From a Tibetan colony in central India, artist villages, a riverine island to a luxe leopard safari camp, ANURAG MALLICK and PRIYA GANAPATHY walk the less-travelled path to present 10 new travel destinations before they go mainstream
Though India is known for its rich art forms, the unsung Chitrakars of Jharkhand paint on scrolls made from leaves and barks as they relate ancient legends through a series of pictures. At Amadubi artist village, 65 km from Jamshedpur, watch the pictorial storytellers develop these Pyatkar paintings. Experience Village Tourism in rustic huts, dine on local steamed dumplings like ud-pitha (lentils), gud-pitha (jaggery) or zil-pitha (non veg) and watch traditional dances at the akhara (open stage) during festivals.
In the Konkani settlement of Parule, enjoy farm tourism with the Samants at Maachli – milk a cow, get a fish spa in natural streams, do a plantation walk, use a laath (traditional irrigation method) and relish Malvani cuisine. At Bhogwe, lying in the shadow of Tarkarli nearby, stay in eco bamboo cottages, visit a devrai (sacred grove) and cashew processing units, go birdwatching in mangroves in country crafts, enjoy sunsets at Kille Nivti fort or take a boat ride to Golden Rocks.
Surrounded by terraced fields and a short hike from the longest hanging bridge in Arunachal Pradesh, Yamne Abor is a cluster of thatched bamboo houses at Damro, between Pasighat and Yingkiong. Visit Damro, the original village of the Adi Padam tribe and get an insight into their unusual Donyi-Polo culture centered around the worship of the sun and the moon. Don’t miss the local staple of smoked pork, lai (leafs), raja chili chutney and apong (rice beer).
Garamur (Majuli, Assam)
One of the largest riverine islands in the world, Majuli’s geographic isolation and serene atmosphere provides sanctuary to many satras (monastic centres). Slowly eroded by the Brahmaputra, Majuli’s fragile environment and unique cultural landscape make it an aspirant for the UNESCO World Heritage tag. At Garamur, stay in bamboo chang ghars, ethnic huts of the Mishing tribe. Feast on Mishing cuisine like fish, duck and bamboo shoot, catch blazing sunsets at Luit Ghat and witness the raas festival in Oct-Nov.
La Maison D’Ananda Ph 9957186356 (Manjeet) Email email@example.com Me:Po Okum Ph 9435203165
A 12km diversion from Karwar towards Dandeli on SH-95 leads past agricultural fields, Konkan railway crossings and Asnoti village to the riverside hamlet of Hankon. Spread over 5 acres by the gently flowing Kali, River Edge Paradise Resort is an eco-adventure camp that offers a range of water sports – kayaking, canoeing, rafting, tubing and river crossing – right on the property!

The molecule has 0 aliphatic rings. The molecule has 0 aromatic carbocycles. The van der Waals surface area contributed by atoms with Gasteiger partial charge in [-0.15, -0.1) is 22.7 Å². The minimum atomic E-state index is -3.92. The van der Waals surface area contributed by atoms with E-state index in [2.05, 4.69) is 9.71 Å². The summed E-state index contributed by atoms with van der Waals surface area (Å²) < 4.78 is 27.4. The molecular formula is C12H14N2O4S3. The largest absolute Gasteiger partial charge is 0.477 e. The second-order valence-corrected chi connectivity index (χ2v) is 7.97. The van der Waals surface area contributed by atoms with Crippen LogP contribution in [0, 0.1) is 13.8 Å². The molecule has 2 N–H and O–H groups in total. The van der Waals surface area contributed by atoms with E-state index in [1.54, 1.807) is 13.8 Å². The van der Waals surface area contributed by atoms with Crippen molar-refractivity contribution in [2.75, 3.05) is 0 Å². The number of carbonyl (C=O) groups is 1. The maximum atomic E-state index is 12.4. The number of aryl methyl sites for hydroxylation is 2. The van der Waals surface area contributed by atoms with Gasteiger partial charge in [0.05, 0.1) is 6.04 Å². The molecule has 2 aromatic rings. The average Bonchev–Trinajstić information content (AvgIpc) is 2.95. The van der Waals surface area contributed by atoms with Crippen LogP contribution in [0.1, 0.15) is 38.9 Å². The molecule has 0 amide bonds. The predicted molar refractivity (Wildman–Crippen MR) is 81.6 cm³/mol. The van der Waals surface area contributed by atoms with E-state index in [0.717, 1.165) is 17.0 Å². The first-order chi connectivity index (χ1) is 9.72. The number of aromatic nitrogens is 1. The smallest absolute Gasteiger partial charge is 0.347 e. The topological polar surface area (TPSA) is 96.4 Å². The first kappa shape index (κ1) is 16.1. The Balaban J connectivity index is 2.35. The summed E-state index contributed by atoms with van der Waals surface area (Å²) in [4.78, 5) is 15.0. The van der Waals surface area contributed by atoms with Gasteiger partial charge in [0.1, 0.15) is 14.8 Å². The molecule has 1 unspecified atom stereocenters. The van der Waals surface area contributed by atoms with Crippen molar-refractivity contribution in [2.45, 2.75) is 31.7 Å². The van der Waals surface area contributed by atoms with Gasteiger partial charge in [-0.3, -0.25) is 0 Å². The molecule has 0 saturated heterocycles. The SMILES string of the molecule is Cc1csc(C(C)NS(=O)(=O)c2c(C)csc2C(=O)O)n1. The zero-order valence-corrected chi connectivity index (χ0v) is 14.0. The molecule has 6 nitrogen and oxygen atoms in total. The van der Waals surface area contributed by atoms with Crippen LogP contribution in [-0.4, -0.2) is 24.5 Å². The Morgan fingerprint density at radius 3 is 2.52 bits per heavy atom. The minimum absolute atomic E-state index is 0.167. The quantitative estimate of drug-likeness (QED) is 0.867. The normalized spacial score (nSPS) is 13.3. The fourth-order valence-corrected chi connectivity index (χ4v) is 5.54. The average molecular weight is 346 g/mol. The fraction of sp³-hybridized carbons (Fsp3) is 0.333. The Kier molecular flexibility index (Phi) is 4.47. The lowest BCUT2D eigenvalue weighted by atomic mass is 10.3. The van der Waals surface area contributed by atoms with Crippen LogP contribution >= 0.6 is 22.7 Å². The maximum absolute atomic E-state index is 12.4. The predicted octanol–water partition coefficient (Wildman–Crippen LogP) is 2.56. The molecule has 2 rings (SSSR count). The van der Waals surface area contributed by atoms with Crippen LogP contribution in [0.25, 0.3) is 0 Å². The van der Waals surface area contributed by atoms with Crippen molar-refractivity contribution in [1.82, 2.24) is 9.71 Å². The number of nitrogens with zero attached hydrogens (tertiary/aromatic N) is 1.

Ph 08382–266 742, 9449006742 http://www.paradiseadventureresorts.com
Equidistant from Udaipur and Jodhpur and an hour’s drive away from Ranakpur and Kumbhalgarh Fort, lies Jawai Leopard Camp. Located upstream of Jawai Bandh, one of western Rajasthan’s largest reservoirs, the camp is virtually enclosed by leopard country. Stay in luxurious tents with private viewing deck and 4×4 jeep safaris across a dramatic landscape of granite, scrub and riverbeds.
After a group of Tibetan refugees working in road construction at Sitapur stumbled upon the cool climes of Mainpat (now in Chhattisgarh), they were resettled on 3000 acres of wild tract. A 30km ascent from the base of the hill through forests of sal and bauxite mines leads to Mainpat, with its 7 camps, the Thakpo Shedupling Monastery, scenic viewpoints like Mehta Point, Tiger Point and Jaljali with farms of potato and tau (buckwheat).
Chhattisgarh Tourism Board Ph 0771 4028635/6 http://www.chhattisgarhtourism.net
Neduncheri T Puthur (Tamil Nadu)
Just 12 km from Chidambaram and 2km east of Veeranam lake, Lakshmi Vilas is a heritage hotel run by the Saradharam group at Neduncheri T Puthur. Housed in a traditional 1927 pannaiyar bangla (landlord’s bungalow) on Sivankoil Street, the 4½-acre property has 20 heritage rooms and a restaurant in a coconut grove. Get your fortune read by a parrot (Kili jyotisam) or play traditional games like Pallankuzhi, Adu Puli (tiger hunt), Goli Gundu (marble balls), Pambaram (top spinning) and Uri Adithal (blindfold pot breaking).
With no electricity, phones or roads, Off The Grid is a unique homestay experience in the Western Ghats run by whitewater specialist John Pollard and his wife Sylvia Kerkar, a pottery artist. Eco-friendly, small, organic, rustic and ultra low impact, the camp offers teepee tents, oven-fired pizzas and homemade breads, guided walks to a private waterfall, nature treks, night safaris and offroad drives to Dudhsagar waterfall.
A 10km drive from Thrissur takes you to Urakam where Clayfingers Pottery teaches you to shape earth into things of beauty. Set in peaceful rustic surroundings by a river, this multi-disciplinary 15,000 sq ft pottery studio is a resurrected brick and tile factory that was built in the 1950s. Offering Artist in Residence programmes and Internship courses, Clayfingers allows you to discover or hone your skills at claymodelling and glazing from experts.
Authors: Anurag Mallick & Priya Ganapathy. This is an abridged version of the article that appeared on 7 May 2014 in Conde Nast Traveller online. Read the full story here: http://www.cntraveller.in/story/10-hot-new-indian-destinations-you-ve-not-heard